Everyone in California who wants a drivers license issued by the state must first file an application for authorization. The state DMV then reviews the application for eligibility and makes a decision on testing. However, the application is more than a mere request for legal driving authorization. It is also an implied consent form that can be used when a driver is arrested for suspicion of driving under the influence of alcohol or drugs. It applies both in cases of blood alcohol concentration testing and any blood test that is ordered by a judge, and refusing testing carries certain administrative penalties.
Legal reasoning behind the law
There is a reason California legislators have established the implied consent law. Any test results are used as documented evidence to justify a charge for DUI. Other than test results, the only evidence the state has in most cases is officer testimony. Law enforcement officers can be cross-examined in a trial and often recant some of their testimony in DUI trials.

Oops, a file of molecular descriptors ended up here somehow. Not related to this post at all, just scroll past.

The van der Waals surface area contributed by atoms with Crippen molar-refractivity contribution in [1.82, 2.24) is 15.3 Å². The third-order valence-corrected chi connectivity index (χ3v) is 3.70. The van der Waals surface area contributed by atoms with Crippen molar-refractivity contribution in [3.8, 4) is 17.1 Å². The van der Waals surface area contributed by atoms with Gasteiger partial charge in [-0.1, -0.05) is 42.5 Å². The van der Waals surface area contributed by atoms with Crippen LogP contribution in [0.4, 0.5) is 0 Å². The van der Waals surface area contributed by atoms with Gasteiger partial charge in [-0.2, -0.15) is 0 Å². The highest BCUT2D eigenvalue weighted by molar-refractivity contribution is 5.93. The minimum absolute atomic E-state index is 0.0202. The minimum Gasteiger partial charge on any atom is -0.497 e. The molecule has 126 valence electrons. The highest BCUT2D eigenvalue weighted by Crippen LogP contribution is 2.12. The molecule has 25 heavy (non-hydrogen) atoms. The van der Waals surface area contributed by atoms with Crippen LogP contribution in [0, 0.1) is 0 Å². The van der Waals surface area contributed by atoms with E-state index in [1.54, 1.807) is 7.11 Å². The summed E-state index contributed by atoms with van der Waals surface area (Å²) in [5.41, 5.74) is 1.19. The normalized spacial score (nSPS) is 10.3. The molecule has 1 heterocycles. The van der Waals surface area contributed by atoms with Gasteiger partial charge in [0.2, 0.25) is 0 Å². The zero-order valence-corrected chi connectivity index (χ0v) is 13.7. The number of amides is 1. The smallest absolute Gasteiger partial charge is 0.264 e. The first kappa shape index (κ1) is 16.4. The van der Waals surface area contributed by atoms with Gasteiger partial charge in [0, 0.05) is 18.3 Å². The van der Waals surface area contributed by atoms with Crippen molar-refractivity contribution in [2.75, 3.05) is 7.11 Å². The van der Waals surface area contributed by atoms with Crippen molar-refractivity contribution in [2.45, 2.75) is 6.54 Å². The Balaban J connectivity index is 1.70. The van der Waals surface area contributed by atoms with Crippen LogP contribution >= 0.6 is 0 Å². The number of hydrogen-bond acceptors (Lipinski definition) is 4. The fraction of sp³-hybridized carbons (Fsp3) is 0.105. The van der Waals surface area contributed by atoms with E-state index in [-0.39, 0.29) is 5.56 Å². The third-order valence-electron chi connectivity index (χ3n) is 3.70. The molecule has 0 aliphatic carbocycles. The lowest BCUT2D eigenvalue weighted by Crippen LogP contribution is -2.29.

Arrest protocol and refusal to test
What is questionable regarding refusal to test following an arrest for DUI is how the request for testing initially happened and the reliability of testing results. Contesting probable cause can be effective as a DUI case argument if the officer did not have sufficient reasonable suspicion to initiate the traffic stop.
Refusing to consent to a Breathalyzer or blood test is essentially a personal decision. There will be automatic administrative driving privilege suspensions in California. The advantage is that the state is limited with evidence to achieve a conviction for DUI. However, the primary disadvantage is the administrative penalty that is assigned automatically due to the implied consent stipulation when applying for a drivers license.